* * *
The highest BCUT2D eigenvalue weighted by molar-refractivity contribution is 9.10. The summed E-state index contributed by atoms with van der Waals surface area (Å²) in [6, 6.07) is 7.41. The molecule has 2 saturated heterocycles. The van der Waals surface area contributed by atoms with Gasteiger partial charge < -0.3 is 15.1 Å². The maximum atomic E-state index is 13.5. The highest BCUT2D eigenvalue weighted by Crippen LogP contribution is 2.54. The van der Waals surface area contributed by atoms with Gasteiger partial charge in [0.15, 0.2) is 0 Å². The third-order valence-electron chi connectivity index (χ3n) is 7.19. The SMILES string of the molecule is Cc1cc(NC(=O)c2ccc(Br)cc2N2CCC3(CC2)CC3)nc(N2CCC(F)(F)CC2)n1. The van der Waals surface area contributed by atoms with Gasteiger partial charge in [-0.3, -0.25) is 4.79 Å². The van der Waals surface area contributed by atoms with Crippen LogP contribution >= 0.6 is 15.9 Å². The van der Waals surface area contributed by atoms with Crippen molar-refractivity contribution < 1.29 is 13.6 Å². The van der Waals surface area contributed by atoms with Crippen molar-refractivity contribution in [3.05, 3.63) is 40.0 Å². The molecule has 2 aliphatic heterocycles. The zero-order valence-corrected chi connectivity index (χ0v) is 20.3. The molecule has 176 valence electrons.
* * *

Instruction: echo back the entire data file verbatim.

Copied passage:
The highest BCUT2D eigenvalue weighted by molar-refractivity contribution is 9.10. The summed E-state index contributed by atoms with van der Waals surface area (Å²) in [6, 6.07) is 7.41. The molecule has 2 saturated heterocycles. The van der Waals surface area contributed by atoms with Gasteiger partial charge < -0.3 is 15.1 Å². The maximum atomic E-state index is 13.5. The highest BCUT2D eigenvalue weighted by Crippen LogP contribution is 2.54. The van der Waals surface area contributed by atoms with Gasteiger partial charge in [0.15, 0.2) is 0 Å². The third-order valence-electron chi connectivity index (χ3n) is 7.19. The SMILES string of the molecule is Cc1cc(NC(=O)c2ccc(Br)cc2N2CCC3(CC2)CC3)nc(N2CCC(F)(F)CC2)n1. The van der Waals surface area contributed by atoms with Gasteiger partial charge in [-0.3, -0.25) is 4.79 Å². The van der Waals surface area contributed by atoms with Crippen LogP contribution >= 0.6 is 15.9 Å². The van der Waals surface area contributed by atoms with Crippen molar-refractivity contribution < 1.29 is 13.6 Å². The van der Waals surface area contributed by atoms with Crippen molar-refractivity contribution in [3.05, 3.63) is 40.0 Å². The molecule has 2 aliphatic heterocycles. The zero-order valence-corrected chi connectivity index (χ0v) is 20.3. The molecule has 176 valence electrons.